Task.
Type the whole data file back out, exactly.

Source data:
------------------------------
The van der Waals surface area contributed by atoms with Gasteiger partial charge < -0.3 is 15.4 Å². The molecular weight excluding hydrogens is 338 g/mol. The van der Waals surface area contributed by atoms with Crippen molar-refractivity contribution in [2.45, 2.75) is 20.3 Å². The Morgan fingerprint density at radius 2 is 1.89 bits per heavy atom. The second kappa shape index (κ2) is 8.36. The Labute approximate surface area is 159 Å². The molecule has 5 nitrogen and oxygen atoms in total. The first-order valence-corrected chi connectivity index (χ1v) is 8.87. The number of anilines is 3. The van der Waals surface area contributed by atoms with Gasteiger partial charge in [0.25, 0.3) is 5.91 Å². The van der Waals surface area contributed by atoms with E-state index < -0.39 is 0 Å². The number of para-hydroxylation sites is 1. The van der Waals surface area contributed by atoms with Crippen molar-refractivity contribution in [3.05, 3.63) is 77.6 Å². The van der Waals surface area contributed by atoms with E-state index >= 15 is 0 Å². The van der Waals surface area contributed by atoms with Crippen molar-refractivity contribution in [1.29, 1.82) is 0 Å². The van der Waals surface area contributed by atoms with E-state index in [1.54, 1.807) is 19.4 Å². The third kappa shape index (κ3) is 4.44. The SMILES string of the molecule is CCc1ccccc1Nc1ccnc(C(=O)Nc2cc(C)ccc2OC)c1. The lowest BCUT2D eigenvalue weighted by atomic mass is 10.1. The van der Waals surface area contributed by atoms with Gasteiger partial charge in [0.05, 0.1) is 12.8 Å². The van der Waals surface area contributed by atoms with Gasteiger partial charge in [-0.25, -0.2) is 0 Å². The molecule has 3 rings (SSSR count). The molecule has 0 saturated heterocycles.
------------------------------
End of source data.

The van der Waals surface area contributed by atoms with Gasteiger partial charge < -0.3 is 15.4 Å². The molecular weight excluding hydrogens is 338 g/mol. The van der Waals surface area contributed by atoms with Crippen molar-refractivity contribution in [2.45, 2.75) is 20.3 Å². The Morgan fingerprint density at radius 2 is 1.89 bits per heavy atom. The second kappa shape index (κ2) is 8.36. The Labute approximate surface area is 159 Å². The molecule has 5 nitrogen and oxygen atoms in total. The first-order valence-corrected chi connectivity index (χ1v) is 8.87. The number of anilines is 3. The van der Waals surface area contributed by atoms with Gasteiger partial charge in [0.25, 0.3) is 5.91 Å². The van der Waals surface area contributed by atoms with E-state index < -0.39 is 0 Å². The number of para-hydroxylation sites is 1. The van der Waals surface area contributed by atoms with Crippen molar-refractivity contribution in [3.05, 3.63) is 77.6 Å². The van der Waals surface area contributed by atoms with E-state index >= 15 is 0 Å². The van der Waals surface area contributed by atoms with Crippen molar-refractivity contribution in [1.29, 1.82) is 0 Å². The van der Waals surface area contributed by atoms with E-state index in [1.54, 1.807) is 19.4 Å². The third kappa shape index (κ3) is 4.44. The SMILES string of the molecule is CCc1ccccc1Nc1ccnc(C(=O)Nc2cc(C)ccc2OC)c1. The lowest BCUT2D eigenvalue weighted by atomic mass is 10.1. The van der Waals surface area contributed by atoms with Gasteiger partial charge in [0.05, 0.1) is 12.8 Å². The van der Waals surface area contributed by atoms with Gasteiger partial charge in [-0.25, -0.2) is 0 Å². The molecule has 3 rings (SSSR count). The molecule has 0 saturated heterocycles.